National Crisis Group Offers 10 Tips on Spotting Depression in Children
BETHLEHEM, Pa., Oct. 1 /PRNewswire/ -- Between 17 and 20 million Americans are affected by depression each year, but even as thousands of sites across the nation are gearing up to screen people and educate them about the condition on National Depression Screening Day (October 11), experts are warning America not to forget a largely overlooked part of our population: children.
In the face of the highly publicized pressures kids face today and a doubling of the suicide rate among 10- to 14-year-olds in just 10 years, children's experts are warning that it is time to take depression in children seriously. The CDC recently reported that data for the most recent year available indicate the overall youth suicide rate jumped 8% in one year -- and a staggering 76% among young women.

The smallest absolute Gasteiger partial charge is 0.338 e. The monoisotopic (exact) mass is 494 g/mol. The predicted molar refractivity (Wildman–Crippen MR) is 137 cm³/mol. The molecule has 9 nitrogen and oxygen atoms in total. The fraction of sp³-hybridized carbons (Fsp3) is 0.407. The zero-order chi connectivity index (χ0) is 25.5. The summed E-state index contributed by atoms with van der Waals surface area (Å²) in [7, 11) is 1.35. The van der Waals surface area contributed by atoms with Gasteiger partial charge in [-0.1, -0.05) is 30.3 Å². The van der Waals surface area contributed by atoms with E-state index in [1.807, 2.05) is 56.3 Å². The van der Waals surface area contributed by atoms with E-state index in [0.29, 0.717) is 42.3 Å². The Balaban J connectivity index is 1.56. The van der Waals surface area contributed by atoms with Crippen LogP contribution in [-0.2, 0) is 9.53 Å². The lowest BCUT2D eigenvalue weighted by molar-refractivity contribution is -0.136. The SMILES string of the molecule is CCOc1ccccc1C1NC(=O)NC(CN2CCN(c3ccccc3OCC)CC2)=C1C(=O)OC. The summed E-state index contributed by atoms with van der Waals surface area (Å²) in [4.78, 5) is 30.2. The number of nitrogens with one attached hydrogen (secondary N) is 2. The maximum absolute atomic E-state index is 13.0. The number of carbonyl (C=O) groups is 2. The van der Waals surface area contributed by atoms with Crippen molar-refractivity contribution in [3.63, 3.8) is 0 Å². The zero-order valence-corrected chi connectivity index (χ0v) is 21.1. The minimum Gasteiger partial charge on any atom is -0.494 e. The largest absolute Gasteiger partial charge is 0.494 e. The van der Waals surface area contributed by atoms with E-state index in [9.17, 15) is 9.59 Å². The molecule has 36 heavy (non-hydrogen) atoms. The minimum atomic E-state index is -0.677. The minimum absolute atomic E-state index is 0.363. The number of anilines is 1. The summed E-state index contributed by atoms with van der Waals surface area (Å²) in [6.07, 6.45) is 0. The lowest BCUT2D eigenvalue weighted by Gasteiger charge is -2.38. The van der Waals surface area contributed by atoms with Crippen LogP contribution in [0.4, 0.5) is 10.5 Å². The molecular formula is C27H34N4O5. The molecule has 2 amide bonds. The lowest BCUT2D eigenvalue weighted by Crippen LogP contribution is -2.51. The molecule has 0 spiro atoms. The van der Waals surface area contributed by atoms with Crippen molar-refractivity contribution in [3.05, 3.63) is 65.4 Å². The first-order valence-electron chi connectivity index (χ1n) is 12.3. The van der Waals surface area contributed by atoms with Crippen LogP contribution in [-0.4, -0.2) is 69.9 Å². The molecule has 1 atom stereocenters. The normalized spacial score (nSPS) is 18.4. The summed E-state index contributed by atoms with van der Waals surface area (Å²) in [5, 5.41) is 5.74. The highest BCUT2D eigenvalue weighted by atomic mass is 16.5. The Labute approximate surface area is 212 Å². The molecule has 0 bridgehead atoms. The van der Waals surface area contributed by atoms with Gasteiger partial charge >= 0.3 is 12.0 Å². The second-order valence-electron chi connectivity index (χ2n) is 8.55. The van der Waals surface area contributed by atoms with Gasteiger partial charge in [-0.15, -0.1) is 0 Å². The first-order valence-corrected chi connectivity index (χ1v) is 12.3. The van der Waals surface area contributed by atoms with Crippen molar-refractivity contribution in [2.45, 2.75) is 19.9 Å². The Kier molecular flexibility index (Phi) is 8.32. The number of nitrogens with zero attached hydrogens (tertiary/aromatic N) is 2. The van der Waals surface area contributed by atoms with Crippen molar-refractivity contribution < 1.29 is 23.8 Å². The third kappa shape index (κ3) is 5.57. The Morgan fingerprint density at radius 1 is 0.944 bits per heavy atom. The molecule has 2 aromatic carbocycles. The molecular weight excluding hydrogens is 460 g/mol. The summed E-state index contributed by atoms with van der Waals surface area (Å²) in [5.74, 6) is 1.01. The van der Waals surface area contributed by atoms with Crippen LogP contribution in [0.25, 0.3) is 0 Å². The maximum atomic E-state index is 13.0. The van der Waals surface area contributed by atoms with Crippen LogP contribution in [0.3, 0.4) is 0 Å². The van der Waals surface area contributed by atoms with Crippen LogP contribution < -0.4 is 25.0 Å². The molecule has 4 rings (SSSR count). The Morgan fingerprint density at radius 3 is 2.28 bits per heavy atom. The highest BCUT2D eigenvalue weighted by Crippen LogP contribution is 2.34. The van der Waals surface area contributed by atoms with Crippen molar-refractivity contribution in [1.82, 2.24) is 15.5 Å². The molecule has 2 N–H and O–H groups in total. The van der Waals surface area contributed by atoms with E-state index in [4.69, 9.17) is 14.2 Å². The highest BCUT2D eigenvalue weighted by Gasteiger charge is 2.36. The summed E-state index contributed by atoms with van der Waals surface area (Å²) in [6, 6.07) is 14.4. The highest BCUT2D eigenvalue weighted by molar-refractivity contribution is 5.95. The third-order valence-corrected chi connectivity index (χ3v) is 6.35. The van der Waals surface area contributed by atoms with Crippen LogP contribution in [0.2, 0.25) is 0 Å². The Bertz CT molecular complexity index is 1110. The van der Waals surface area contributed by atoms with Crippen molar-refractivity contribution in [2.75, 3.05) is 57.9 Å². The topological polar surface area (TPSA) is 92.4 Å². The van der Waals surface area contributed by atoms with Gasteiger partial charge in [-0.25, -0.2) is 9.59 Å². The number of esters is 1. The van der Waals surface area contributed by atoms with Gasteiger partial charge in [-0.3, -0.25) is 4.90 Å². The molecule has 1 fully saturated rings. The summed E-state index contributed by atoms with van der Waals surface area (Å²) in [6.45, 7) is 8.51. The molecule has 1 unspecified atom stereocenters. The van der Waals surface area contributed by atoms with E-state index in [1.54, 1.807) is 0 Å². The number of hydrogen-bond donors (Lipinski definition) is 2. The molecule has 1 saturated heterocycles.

"Many people don't expect that children, especially very young ones - five, six, or seven years old -- can be depressed," says Dr. Herbert Mandell, medical director of the 125-year-old national children's crisis charity KidsPeace and the KidsPeace Children's Hospital in Orefield, Pennsylvania. "In addition, people rarely spot depression in children because kids often don't show all the same, more familiar signs and symptoms we see in adolescents and adults."
To help parents, teachers, and others, KidsPeace has put together ten tips on some of the more commonly seen signs of depression in children: These tips, which are also available at http://www.kidspeace.org , include:
1. DEPRESSED CHILDREN DON'T ALWAYS "LOOK" DEPRESSED
One of the problems with identifying depression in young children is
that they don't always show depression in the way older people do.
Instead of looking visibly "sad" and "depressed," as adolescents and
adults often do, young children sometimes show little sign outwardly,
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